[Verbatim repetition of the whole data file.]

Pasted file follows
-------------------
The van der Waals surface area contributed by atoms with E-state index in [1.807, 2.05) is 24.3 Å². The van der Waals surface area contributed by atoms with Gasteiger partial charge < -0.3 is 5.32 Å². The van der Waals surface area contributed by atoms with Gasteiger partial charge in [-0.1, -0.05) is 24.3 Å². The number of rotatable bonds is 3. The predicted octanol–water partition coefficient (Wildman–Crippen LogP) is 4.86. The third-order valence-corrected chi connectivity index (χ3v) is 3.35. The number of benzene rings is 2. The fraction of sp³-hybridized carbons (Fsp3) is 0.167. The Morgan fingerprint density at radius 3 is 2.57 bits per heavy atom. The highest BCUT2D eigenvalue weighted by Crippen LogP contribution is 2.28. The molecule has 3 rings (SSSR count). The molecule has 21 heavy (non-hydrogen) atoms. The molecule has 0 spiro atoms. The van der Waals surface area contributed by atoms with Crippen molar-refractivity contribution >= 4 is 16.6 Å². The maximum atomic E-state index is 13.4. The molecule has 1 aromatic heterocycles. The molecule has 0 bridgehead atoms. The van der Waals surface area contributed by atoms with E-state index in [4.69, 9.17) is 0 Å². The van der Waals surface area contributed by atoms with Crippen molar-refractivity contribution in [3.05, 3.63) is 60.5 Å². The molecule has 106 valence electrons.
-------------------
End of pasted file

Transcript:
The van der Waals surface area contributed by atoms with E-state index in [1.807, 2.05) is 24.3 Å². The van der Waals surface area contributed by atoms with Gasteiger partial charge < -0.3 is 5.32 Å². The van der Waals surface area contributed by atoms with Gasteiger partial charge in [-0.1, -0.05) is 24.3 Å². The number of rotatable bonds is 3. The predicted octanol–water partition coefficient (Wildman–Crippen LogP) is 4.86. The third-order valence-corrected chi connectivity index (χ3v) is 3.35. The number of benzene rings is 2. The fraction of sp³-hybridized carbons (Fsp3) is 0.167. The Morgan fingerprint density at radius 3 is 2.57 bits per heavy atom. The highest BCUT2D eigenvalue weighted by Crippen LogP contribution is 2.28. The molecule has 3 rings (SSSR count). The molecule has 21 heavy (non-hydrogen) atoms. The molecule has 0 spiro atoms. The van der Waals surface area contributed by atoms with Crippen molar-refractivity contribution >= 4 is 16.6 Å². The maximum atomic E-state index is 13.4. The molecule has 1 aromatic heterocycles. The molecule has 0 bridgehead atoms. The van der Waals surface area contributed by atoms with E-state index in [4.69, 9.17) is 0 Å². The van der Waals surface area contributed by atoms with Crippen molar-refractivity contribution in [3.05, 3.63) is 60.5 Å². The molecule has 106 valence electrons.